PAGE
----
The Muslim fasting month of Ramadan starts next week. The month is also dedicated to helping the poor and Ramadan will be marked with international humanitarian projects by Turkish charities. The Turkish Red Crescent, the country's most renowned humanitarian aid organization, is at the forefront of Turkey's aid endeavors around the world.
Unveiling its projects for Ramadan, the charity introduced its campaign for the month at a press conference by Turkish Red Crescent President Kerem Kınık in Istanbul yesterday. Kınık outlined the work the charity will undertake in the holy month and said they would reach out to about 15 million people in need in Turkey and other countries. The campaign will focus on poor families in Turkey more this year.Kınık said the Red Crescent's "sharing campaigns" have been a tradition in Ramadan, "a month to make impoverished families smile." He added that they reached out to 9 million people in Turkey and 1 million abroad to deliver humanitarian aid in last year's Ramadan month. This year, the Red Crescent will be present in 39 locations in 37 countries for aid delivery. The charity also added New Zealand to its Ramadan destinations after the brutal massacre of 50 Muslims in two mosques in Christchurch. Kınık said they would visit Muslims there "to share their pain." A total of 37 countries, including Bosnia-Herzegovina, Kyrgyzstan, Indonesia, the Maldives, Afghanistan, Palestine, Syria, Somalia, Djibouti, Senegal, South Sudan and Suriname, will receive aid this year.
The charity will host iftar dinners for about 1 million people across Turkey this Ramadan. Iftar is the time when the daylong fast ends and traditionally, dinner tables are set on the streets by municipalities and charities for those who cannot afford food and those late to break their fast. Kınık said they will deliver food packages to 400,000 households in Turkey and will use meat donated to the charity during last year's Eid al-Adha, or the Muslim festival of sacrifice, where the faithful slaughter sheep and cows and deliver portions of their meat to the needy. The Red Crescent cans the meat and regularly delivers it to poor families. Kınık says 400,000 is the minimum number, and they hoped for more deliveries if donors increase their contribution during the month.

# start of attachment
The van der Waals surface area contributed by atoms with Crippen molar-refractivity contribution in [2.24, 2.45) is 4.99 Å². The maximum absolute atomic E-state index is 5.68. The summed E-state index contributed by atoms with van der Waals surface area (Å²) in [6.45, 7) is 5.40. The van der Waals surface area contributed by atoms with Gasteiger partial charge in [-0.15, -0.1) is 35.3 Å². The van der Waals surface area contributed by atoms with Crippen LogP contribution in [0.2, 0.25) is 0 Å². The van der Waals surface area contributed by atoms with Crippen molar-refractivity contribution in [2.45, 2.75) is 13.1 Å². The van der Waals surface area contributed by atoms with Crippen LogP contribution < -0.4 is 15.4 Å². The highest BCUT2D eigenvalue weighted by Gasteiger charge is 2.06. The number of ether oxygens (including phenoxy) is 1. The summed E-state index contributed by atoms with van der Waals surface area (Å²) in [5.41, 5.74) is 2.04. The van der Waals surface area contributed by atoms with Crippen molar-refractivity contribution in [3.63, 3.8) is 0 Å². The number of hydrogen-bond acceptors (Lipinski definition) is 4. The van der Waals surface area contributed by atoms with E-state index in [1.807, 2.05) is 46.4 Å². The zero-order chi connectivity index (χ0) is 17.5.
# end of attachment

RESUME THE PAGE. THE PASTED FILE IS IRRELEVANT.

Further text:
The Red Crescent will also serve as an intermediary in donation of zakat to 150 households and runs a fitr campaign for those seeking to donate money to the needy. Zakat is an obligatory donation to the poor for every Muslim who can afford it. Fitr is similar to zakat, and Muslims are required to give it to the poor at the end of Ramadan.Other Turkish charities will also launch humanitarian campaigns during the month of Ramadan. The Federation of Associations That Value Humanity (İDDEF), for its part, will reach out to the needy in 33 countries from Africa to the Balkans. The Istanbul-based charity will both hand out fitr and zakat from donors to the poor and host iftar dinners in Kosovo, Burkina Faso, Guinea, Mexico, Kyrgyzstan and Philippines. The International Cooperation and Aid Association will host iftar dinners and suhoor meals (last meal before the start of daily fast) in two soup kitchens in Ethiopia and deliver packages with food for one month to 1,920 families in the country. The Humanitarian Aid Foundation aims to reach out to 3 million people in 120 countries throughout Ramadan. It will deliver food packages, clothes and cash for the impoverished households, the orphans and the displaced. The charity's campaign focuses on Syria, Sudan, Yemen, Palestine, Bangladesh, Iraq and Myanmar.
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